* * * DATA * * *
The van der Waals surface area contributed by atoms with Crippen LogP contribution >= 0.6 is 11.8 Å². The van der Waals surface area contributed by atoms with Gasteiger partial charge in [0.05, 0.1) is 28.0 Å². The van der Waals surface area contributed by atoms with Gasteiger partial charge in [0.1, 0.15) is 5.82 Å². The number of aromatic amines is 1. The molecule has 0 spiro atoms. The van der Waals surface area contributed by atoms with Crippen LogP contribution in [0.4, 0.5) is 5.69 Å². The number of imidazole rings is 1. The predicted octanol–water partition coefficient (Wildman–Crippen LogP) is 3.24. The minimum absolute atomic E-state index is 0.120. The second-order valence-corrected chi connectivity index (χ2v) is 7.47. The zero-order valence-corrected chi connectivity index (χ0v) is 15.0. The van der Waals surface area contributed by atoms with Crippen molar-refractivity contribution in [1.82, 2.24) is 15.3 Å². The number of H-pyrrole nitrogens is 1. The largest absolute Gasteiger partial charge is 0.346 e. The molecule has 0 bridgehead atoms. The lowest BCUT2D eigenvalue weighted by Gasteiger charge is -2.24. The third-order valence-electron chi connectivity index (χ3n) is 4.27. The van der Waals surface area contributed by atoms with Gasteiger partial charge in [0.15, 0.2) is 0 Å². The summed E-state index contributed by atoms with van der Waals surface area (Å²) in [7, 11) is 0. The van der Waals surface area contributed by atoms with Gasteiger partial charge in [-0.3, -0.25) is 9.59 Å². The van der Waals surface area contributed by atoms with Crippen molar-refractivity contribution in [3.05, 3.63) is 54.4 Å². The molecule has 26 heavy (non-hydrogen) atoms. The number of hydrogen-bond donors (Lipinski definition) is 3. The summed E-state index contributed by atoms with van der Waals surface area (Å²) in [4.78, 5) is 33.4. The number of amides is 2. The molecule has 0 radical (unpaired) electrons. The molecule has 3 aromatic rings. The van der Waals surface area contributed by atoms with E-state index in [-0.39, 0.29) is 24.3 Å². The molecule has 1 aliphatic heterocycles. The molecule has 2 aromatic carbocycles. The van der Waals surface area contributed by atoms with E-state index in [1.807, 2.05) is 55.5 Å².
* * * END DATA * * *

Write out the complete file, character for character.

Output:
The van der Waals surface area contributed by atoms with Crippen LogP contribution >= 0.6 is 11.8 Å². The van der Waals surface area contributed by atoms with Gasteiger partial charge in [0.05, 0.1) is 28.0 Å². The van der Waals surface area contributed by atoms with Gasteiger partial charge in [0.1, 0.15) is 5.82 Å². The number of aromatic amines is 1. The molecule has 0 spiro atoms. The van der Waals surface area contributed by atoms with Crippen LogP contribution in [0.4, 0.5) is 5.69 Å². The number of imidazole rings is 1. The predicted octanol–water partition coefficient (Wildman–Crippen LogP) is 3.24. The minimum absolute atomic E-state index is 0.120. The second-order valence-corrected chi connectivity index (χ2v) is 7.47. The zero-order valence-corrected chi connectivity index (χ0v) is 15.0. The van der Waals surface area contributed by atoms with Crippen molar-refractivity contribution in [1.82, 2.24) is 15.3 Å². The number of H-pyrrole nitrogens is 1. The largest absolute Gasteiger partial charge is 0.346 e. The molecule has 0 bridgehead atoms. The lowest BCUT2D eigenvalue weighted by Gasteiger charge is -2.24. The third-order valence-electron chi connectivity index (χ3n) is 4.27. The van der Waals surface area contributed by atoms with Gasteiger partial charge in [0.15, 0.2) is 0 Å². The summed E-state index contributed by atoms with van der Waals surface area (Å²) in [7, 11) is 0. The van der Waals surface area contributed by atoms with Gasteiger partial charge in [-0.3, -0.25) is 9.59 Å². The van der Waals surface area contributed by atoms with Crippen molar-refractivity contribution in [3.05, 3.63) is 54.4 Å². The molecule has 26 heavy (non-hydrogen) atoms. The number of hydrogen-bond donors (Lipinski definition) is 3. The summed E-state index contributed by atoms with van der Waals surface area (Å²) in [4.78, 5) is 33.4. The number of amides is 2. The molecule has 0 radical (unpaired) electrons. The molecule has 3 aromatic rings. The van der Waals surface area contributed by atoms with E-state index in [-0.39, 0.29) is 24.3 Å². The molecule has 1 aliphatic heterocycles. The molecule has 2 aromatic carbocycles. The van der Waals surface area contributed by atoms with E-state index in [1.807, 2.05) is 55.5 Å².